Antonievo-Siysky Monastery

Arkhangelsk, Russia

The Russian Orthodox Antonievo-Siysky Monastery was founded by Saint Anthony of Siya deep in the woods, 90 km to the south of Kholmogory, in 1520. Currently the monastery is located in Kholmogorsky District of Arkhangelsk Oblast in Russia, inside the nature protected area, Siysky Zakaznik.

Following the saint's death in 1556, the monastery grew on the salt trade with Western Europe and developed into one of the foremost centres of Christianity in the Russian North. Ivan the Terrible and his son Feodor granted it important privileges and much land. By 1579, the monastery owned 50 versts of ploughlands stretching towards Kargopol.

In 1599, Boris Godunov exiled his political opponent Feodor Romanov to this remote monastery. While many of his relatives were starved to death in other cloisters, Feodor took monastic vows and was eventually raised to the dignity of hegumen (abbot) of the monastery. Later he became the Patriarch of Moscow, and his son Mikhail established the Romanov dynasty of Russian tsars.

In the 17th century, the monastery continued to prosper. The large Trinity cathedral was constructed over the years 1587–1608. The tent-like church and refectory were completed by 1644, and the belfry was added in 1652. The monastic library was one of the richest in Russia and included such books as the Siysky Gospel from 1339 and the 16th-century album of 500 Western religious etchings adapted to Eastern Orthodox canonical requirements. Its treasury was famed for its collection of medieval jewelry. In 1764, the monastery owned more than 3,300 male peasants.

In 1923, the monastery was disbanded. Both library and treasury were taken to Moscow or Arkhangelsk. The medieval buildings were used as a sanatorium and a kolkhoz. The monks were readmitted to the cloister in 1992 and immediately began emergency repair works.

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Details

Founded: 1520
Category: Religious sites in Russia

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en.wikipedia.org

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Konstantin Malakhov (5 months ago)
Святое и заповедное место. Описать сложно. Уникальное расположение. Но там лучше пожить несколько дней.
Ivan Ivan (5 months ago)
Действующий монастырь, молитва, тишина, красота!
Семен Подкопаев (6 months ago)
Понравилось все
Данила Бачев (8 months ago)
Мой дом, всем советую посетить сию обитель!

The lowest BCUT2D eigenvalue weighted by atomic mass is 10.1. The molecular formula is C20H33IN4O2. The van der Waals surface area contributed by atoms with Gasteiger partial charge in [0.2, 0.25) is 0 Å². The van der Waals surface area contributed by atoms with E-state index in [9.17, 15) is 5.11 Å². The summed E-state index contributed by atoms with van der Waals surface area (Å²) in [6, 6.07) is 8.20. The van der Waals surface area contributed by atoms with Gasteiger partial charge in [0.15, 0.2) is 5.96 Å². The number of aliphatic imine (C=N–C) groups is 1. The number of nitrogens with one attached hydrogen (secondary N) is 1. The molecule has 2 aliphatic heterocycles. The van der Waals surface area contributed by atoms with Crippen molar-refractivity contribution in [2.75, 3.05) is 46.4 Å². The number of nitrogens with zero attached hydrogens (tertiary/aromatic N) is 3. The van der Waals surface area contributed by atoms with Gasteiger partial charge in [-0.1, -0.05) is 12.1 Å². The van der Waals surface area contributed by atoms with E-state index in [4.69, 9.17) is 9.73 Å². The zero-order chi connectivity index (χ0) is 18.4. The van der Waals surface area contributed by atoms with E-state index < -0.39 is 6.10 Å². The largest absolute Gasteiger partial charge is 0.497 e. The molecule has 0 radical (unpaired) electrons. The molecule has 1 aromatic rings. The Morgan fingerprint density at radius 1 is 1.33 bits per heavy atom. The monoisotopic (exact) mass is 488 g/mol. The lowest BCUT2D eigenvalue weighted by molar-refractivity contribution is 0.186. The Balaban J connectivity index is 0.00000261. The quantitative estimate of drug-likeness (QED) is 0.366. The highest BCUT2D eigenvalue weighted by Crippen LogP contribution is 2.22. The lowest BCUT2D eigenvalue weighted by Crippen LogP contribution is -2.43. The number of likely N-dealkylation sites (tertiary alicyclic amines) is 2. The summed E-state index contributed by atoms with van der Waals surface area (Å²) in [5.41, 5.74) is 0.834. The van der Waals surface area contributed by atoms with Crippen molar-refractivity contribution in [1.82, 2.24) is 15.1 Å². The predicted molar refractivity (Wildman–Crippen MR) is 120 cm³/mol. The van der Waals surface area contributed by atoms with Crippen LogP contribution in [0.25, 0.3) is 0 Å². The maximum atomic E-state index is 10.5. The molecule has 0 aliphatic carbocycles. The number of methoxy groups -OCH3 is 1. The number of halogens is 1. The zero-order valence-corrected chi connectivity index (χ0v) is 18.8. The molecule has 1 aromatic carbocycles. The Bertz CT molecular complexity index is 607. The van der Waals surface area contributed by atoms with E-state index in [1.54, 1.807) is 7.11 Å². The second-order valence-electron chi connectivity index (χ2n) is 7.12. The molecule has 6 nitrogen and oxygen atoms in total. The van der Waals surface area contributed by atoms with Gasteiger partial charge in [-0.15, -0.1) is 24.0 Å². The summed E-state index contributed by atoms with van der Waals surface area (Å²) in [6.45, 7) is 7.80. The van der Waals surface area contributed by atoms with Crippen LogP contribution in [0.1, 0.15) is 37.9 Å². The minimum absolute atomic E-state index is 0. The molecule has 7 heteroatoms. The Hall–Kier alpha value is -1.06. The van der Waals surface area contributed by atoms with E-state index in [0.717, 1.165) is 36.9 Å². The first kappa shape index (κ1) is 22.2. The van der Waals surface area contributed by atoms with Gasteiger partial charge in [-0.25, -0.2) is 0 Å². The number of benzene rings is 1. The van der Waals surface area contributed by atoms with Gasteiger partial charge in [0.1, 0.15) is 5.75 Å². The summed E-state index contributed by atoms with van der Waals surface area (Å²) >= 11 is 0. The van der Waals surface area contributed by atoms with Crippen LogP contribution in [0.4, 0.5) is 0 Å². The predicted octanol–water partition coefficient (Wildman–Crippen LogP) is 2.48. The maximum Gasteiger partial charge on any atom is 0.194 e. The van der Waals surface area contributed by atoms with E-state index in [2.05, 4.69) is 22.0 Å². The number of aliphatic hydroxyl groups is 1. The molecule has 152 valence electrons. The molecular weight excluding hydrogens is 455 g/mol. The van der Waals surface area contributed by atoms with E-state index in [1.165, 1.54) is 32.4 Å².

Dmitry Ignatov (12 months ago)
Все очень аскетично. Сказал бы даже, сурово. Последний раз здесь был лет 10 назад, когда крестили племянника. Испытал настоящее дежа-вю, "уже виденное": не изменилось практически ничего, кроме несущественных деталей. Окружающая реальность здесь как-бы "законсервирована"...
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The Porta Nigra (Latin for black gate) is the largest Roman city gate north of the Alps. It is designated as part of the Roman Monuments, Cathedral of St. Peter and Church of Our Lady in Trier UNESCO World Heritage Site. The name Porta Nigra originated in the Middle Ages due to the darkened colour of its stone; the original Roman name has not been preserved. Locals commonly refer to the Porta Nigra simply as Porta.

The Porta Nigra was built in grey sandstone between 186 and 200 AD. The original gate consisted of two four-storied towers, projecting as near semicircles on the outer side. A narrow courtyard separated the two gate openings on either side. For unknown reasons, however, the construction of the gate remained unfinished. For example, the stones at the northern (outer) side of the gate were never abraded, and the protruding stones would have made it impossible to install movable gates. Nonetheless, the gate was used for several centuries until the end of the Roman era in Trier.

In Roman times, the Porta Nigra was part of a system of four city gates, one of which stood at each side of the roughly rectangular Roman city. The Porta Nigra guarded the northern entry to the Roman city, while the Porta Alba (White Gate) was built in the east, the Porta Media (Middle Gate) in the south, and the Porta Inclyta (Famous Gate) in the west, next to the Roman bridge across the Moselle. The gates stood at the ends of the two main streets of the Roman Trier, one of which led north-south and the other east-west. Of these gates, only the Porta Nigra still exists today.

In the early Middle Ages the Roman city gates were no longer used for their original function and their stones were taken and reused for other buildings. Also iron and lead braces were broken out of the walls of the Porta Nigra for reuse. Traces of this destruction are still clearly visible on the north side of the gate.

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